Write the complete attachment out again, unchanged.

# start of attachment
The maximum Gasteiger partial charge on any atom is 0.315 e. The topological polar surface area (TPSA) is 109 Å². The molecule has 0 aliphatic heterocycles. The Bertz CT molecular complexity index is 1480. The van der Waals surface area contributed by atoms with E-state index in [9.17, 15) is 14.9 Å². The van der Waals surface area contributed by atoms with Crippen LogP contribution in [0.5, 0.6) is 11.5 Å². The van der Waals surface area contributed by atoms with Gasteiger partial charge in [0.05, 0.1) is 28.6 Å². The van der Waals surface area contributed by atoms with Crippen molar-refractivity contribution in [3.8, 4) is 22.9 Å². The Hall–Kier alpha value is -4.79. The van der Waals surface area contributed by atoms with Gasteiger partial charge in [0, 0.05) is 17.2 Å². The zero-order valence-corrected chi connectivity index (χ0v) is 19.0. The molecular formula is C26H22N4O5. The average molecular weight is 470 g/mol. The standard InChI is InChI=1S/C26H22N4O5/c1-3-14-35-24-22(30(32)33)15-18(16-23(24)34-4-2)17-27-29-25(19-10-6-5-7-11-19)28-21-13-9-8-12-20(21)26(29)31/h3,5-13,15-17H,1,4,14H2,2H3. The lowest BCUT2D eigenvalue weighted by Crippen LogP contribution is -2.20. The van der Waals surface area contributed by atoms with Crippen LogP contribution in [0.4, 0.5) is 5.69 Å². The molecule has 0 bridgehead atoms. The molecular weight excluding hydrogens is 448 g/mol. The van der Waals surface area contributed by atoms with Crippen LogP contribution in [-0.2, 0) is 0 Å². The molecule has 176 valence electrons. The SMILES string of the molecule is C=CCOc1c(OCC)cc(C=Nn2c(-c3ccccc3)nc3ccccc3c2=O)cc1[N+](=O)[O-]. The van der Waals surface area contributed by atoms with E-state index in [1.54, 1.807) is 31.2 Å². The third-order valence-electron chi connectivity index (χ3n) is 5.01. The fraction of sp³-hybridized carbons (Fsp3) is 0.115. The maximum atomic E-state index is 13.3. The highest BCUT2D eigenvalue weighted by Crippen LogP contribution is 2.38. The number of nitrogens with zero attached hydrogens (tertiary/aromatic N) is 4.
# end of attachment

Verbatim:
The maximum Gasteiger partial charge on any atom is 0.315 e. The topological polar surface area (TPSA) is 109 Å². The molecule has 0 aliphatic heterocycles. The Bertz CT molecular complexity index is 1480. The van der Waals surface area contributed by atoms with E-state index in [9.17, 15) is 14.9 Å². The van der Waals surface area contributed by atoms with Crippen LogP contribution in [0.5, 0.6) is 11.5 Å². The van der Waals surface area contributed by atoms with Gasteiger partial charge in [0.05, 0.1) is 28.6 Å². The van der Waals surface area contributed by atoms with Crippen molar-refractivity contribution in [3.8, 4) is 22.9 Å². The Hall–Kier alpha value is -4.79. The van der Waals surface area contributed by atoms with Gasteiger partial charge in [0, 0.05) is 17.2 Å². The zero-order valence-corrected chi connectivity index (χ0v) is 19.0. The molecular formula is C26H22N4O5. The average molecular weight is 470 g/mol. The standard InChI is InChI=1S/C26H22N4O5/c1-3-14-35-24-22(30(32)33)15-18(16-23(24)34-4-2)17-27-29-25(19-10-6-5-7-11-19)28-21-13-9-8-12-20(21)26(29)31/h3,5-13,15-17H,1,4,14H2,2H3. The lowest BCUT2D eigenvalue weighted by Crippen LogP contribution is -2.20. The van der Waals surface area contributed by atoms with Crippen LogP contribution in [0.4, 0.5) is 5.69 Å². The molecule has 0 bridgehead atoms. The molecular weight excluding hydrogens is 448 g/mol. The van der Waals surface area contributed by atoms with Crippen LogP contribution in [-0.2, 0) is 0 Å². The molecule has 176 valence electrons. The SMILES string of the molecule is C=CCOc1c(OCC)cc(C=Nn2c(-c3ccccc3)nc3ccccc3c2=O)cc1[N+](=O)[O-]. The van der Waals surface area contributed by atoms with E-state index in [1.54, 1.807) is 31.2 Å². The third-order valence-electron chi connectivity index (χ3n) is 5.01. The fraction of sp³-hybridized carbons (Fsp3) is 0.115. The maximum atomic E-state index is 13.3. The highest BCUT2D eigenvalue weighted by Crippen LogP contribution is 2.38. The number of nitrogens with zero attached hydrogens (tertiary/aromatic N) is 4.